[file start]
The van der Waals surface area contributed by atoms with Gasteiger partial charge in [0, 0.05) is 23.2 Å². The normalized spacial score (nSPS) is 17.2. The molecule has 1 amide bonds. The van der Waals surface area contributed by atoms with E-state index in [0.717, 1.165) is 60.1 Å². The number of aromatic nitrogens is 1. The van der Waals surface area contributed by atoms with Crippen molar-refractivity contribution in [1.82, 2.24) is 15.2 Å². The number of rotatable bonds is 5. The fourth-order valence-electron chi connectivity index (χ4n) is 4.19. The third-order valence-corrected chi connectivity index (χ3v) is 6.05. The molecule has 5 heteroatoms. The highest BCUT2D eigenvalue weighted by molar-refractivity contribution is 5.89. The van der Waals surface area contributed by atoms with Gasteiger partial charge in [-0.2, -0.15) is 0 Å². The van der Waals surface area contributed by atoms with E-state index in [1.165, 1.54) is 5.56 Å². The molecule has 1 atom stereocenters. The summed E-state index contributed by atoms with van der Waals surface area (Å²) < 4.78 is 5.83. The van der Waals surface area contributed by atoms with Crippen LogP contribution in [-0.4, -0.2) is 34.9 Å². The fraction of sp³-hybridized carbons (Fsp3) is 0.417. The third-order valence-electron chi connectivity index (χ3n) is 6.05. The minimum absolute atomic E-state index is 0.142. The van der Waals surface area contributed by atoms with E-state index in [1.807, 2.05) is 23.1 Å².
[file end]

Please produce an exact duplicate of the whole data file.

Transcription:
The van der Waals surface area contributed by atoms with Gasteiger partial charge in [0, 0.05) is 23.2 Å². The normalized spacial score (nSPS) is 17.2. The molecule has 1 amide bonds. The van der Waals surface area contributed by atoms with E-state index in [0.717, 1.165) is 60.1 Å². The number of aromatic nitrogens is 1. The van der Waals surface area contributed by atoms with Crippen molar-refractivity contribution in [1.82, 2.24) is 15.2 Å². The number of rotatable bonds is 5. The fourth-order valence-electron chi connectivity index (χ4n) is 4.19. The third-order valence-corrected chi connectivity index (χ3v) is 6.05. The molecule has 5 heteroatoms. The highest BCUT2D eigenvalue weighted by molar-refractivity contribution is 5.89. The van der Waals surface area contributed by atoms with Gasteiger partial charge in [-0.2, -0.15) is 0 Å². The van der Waals surface area contributed by atoms with E-state index in [1.165, 1.54) is 5.56 Å². The molecule has 1 atom stereocenters. The summed E-state index contributed by atoms with van der Waals surface area (Å²) < 4.78 is 5.83. The van der Waals surface area contributed by atoms with Crippen LogP contribution in [-0.4, -0.2) is 34.9 Å². The fraction of sp³-hybridized carbons (Fsp3) is 0.417. The third-order valence-electron chi connectivity index (χ3n) is 6.05. The minimum absolute atomic E-state index is 0.142. The van der Waals surface area contributed by atoms with E-state index in [1.807, 2.05) is 23.1 Å².